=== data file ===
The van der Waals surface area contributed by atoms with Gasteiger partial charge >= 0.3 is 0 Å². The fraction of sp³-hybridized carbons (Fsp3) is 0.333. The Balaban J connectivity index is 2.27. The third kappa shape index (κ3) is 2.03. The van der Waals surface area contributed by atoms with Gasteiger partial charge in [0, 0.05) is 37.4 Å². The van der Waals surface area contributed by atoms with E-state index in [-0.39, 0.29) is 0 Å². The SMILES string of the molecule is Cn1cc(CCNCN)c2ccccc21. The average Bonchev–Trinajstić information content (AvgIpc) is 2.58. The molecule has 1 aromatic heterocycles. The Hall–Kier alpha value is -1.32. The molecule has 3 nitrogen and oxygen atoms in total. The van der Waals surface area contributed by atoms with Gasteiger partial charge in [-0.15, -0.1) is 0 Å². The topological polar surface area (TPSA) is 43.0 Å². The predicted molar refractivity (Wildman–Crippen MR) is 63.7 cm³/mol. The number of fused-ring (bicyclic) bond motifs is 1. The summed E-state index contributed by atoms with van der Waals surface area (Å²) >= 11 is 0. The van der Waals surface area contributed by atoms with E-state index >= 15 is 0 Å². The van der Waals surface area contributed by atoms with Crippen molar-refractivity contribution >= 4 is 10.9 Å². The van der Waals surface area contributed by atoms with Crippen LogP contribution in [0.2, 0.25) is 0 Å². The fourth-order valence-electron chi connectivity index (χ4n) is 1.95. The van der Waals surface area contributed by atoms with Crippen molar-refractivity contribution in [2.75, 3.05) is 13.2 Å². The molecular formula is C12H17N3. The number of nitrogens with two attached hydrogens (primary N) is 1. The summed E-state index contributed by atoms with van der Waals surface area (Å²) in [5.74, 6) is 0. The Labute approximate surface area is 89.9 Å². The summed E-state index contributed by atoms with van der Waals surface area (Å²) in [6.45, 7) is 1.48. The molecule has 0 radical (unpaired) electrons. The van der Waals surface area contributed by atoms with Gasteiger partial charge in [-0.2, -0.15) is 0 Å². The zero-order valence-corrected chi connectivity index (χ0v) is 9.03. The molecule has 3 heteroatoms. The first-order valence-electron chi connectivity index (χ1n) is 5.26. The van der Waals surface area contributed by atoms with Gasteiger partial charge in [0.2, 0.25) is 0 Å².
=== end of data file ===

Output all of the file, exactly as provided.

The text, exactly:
The van der Waals surface area contributed by atoms with Gasteiger partial charge >= 0.3 is 0 Å². The fraction of sp³-hybridized carbons (Fsp3) is 0.333. The Balaban J connectivity index is 2.27. The third kappa shape index (κ3) is 2.03. The van der Waals surface area contributed by atoms with Gasteiger partial charge in [0, 0.05) is 37.4 Å². The van der Waals surface area contributed by atoms with E-state index in [-0.39, 0.29) is 0 Å². The SMILES string of the molecule is Cn1cc(CCNCN)c2ccccc21. The average Bonchev–Trinajstić information content (AvgIpc) is 2.58. The molecule has 1 aromatic heterocycles. The Hall–Kier alpha value is -1.32. The molecule has 3 nitrogen and oxygen atoms in total. The van der Waals surface area contributed by atoms with Gasteiger partial charge in [-0.15, -0.1) is 0 Å². The topological polar surface area (TPSA) is 43.0 Å². The predicted molar refractivity (Wildman–Crippen MR) is 63.7 cm³/mol. The number of fused-ring (bicyclic) bond motifs is 1. The summed E-state index contributed by atoms with van der Waals surface area (Å²) >= 11 is 0. The van der Waals surface area contributed by atoms with E-state index >= 15 is 0 Å². The van der Waals surface area contributed by atoms with Crippen molar-refractivity contribution >= 4 is 10.9 Å². The van der Waals surface area contributed by atoms with Crippen LogP contribution in [0.2, 0.25) is 0 Å². The fourth-order valence-electron chi connectivity index (χ4n) is 1.95. The van der Waals surface area contributed by atoms with Crippen molar-refractivity contribution in [2.75, 3.05) is 13.2 Å². The molecular formula is C12H17N3. The number of nitrogens with two attached hydrogens (primary N) is 1. The summed E-state index contributed by atoms with van der Waals surface area (Å²) in [5.74, 6) is 0. The Labute approximate surface area is 89.9 Å². The summed E-state index contributed by atoms with van der Waals surface area (Å²) in [6.45, 7) is 1.48. The molecule has 0 radical (unpaired) electrons. The van der Waals surface area contributed by atoms with Gasteiger partial charge in [-0.2, -0.15) is 0 Å². The zero-order valence-corrected chi connectivity index (χ0v) is 9.03. The molecule has 3 heteroatoms. The first-order valence-electron chi connectivity index (χ1n) is 5.26. The van der Waals surface area contributed by atoms with Gasteiger partial charge in [0.2, 0.25) is 0 Å².